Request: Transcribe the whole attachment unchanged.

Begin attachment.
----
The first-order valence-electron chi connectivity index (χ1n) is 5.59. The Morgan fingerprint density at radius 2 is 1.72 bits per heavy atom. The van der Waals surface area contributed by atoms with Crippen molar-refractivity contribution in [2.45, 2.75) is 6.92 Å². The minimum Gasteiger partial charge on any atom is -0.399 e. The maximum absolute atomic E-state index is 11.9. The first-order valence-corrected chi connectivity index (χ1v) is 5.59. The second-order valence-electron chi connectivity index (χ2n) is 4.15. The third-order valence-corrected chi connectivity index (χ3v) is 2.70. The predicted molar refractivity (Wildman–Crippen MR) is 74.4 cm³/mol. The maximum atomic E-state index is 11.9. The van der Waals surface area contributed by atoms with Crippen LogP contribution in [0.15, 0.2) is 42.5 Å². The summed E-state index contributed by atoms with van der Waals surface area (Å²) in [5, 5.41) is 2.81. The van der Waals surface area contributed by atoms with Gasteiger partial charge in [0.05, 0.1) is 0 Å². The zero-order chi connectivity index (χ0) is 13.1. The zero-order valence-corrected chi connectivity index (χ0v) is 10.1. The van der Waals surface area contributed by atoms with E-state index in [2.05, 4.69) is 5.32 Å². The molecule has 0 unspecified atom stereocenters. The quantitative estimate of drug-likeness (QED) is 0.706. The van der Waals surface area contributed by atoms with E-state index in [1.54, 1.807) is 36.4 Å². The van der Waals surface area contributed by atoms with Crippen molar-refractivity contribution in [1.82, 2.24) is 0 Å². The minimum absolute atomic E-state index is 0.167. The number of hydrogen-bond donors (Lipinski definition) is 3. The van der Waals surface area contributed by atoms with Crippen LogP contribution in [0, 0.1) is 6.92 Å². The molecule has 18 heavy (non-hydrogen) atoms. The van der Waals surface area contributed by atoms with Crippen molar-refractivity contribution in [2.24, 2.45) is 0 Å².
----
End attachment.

The first-order valence-electron chi connectivity index (χ1n) is 5.59. The Morgan fingerprint density at radius 2 is 1.72 bits per heavy atom. The van der Waals surface area contributed by atoms with Crippen molar-refractivity contribution in [2.45, 2.75) is 6.92 Å². The minimum Gasteiger partial charge on any atom is -0.399 e. The maximum absolute atomic E-state index is 11.9. The first-order valence-corrected chi connectivity index (χ1v) is 5.59. The second-order valence-electron chi connectivity index (χ2n) is 4.15. The third-order valence-corrected chi connectivity index (χ3v) is 2.70. The predicted molar refractivity (Wildman–Crippen MR) is 74.4 cm³/mol. The maximum atomic E-state index is 11.9. The van der Waals surface area contributed by atoms with Crippen LogP contribution in [0.15, 0.2) is 42.5 Å². The summed E-state index contributed by atoms with van der Waals surface area (Å²) in [5, 5.41) is 2.81. The van der Waals surface area contributed by atoms with Gasteiger partial charge in [0.05, 0.1) is 0 Å². The zero-order chi connectivity index (χ0) is 13.1. The zero-order valence-corrected chi connectivity index (χ0v) is 10.1. The van der Waals surface area contributed by atoms with E-state index in [2.05, 4.69) is 5.32 Å². The molecule has 0 unspecified atom stereocenters. The quantitative estimate of drug-likeness (QED) is 0.706. The van der Waals surface area contributed by atoms with E-state index in [1.54, 1.807) is 36.4 Å². The van der Waals surface area contributed by atoms with Crippen molar-refractivity contribution in [1.82, 2.24) is 0 Å². The minimum absolute atomic E-state index is 0.167. The number of hydrogen-bond donors (Lipinski definition) is 3. The van der Waals surface area contributed by atoms with Crippen LogP contribution in [0, 0.1) is 6.92 Å². The molecule has 18 heavy (non-hydrogen) atoms. The van der Waals surface area contributed by atoms with Crippen molar-refractivity contribution in [2.24, 2.45) is 0 Å².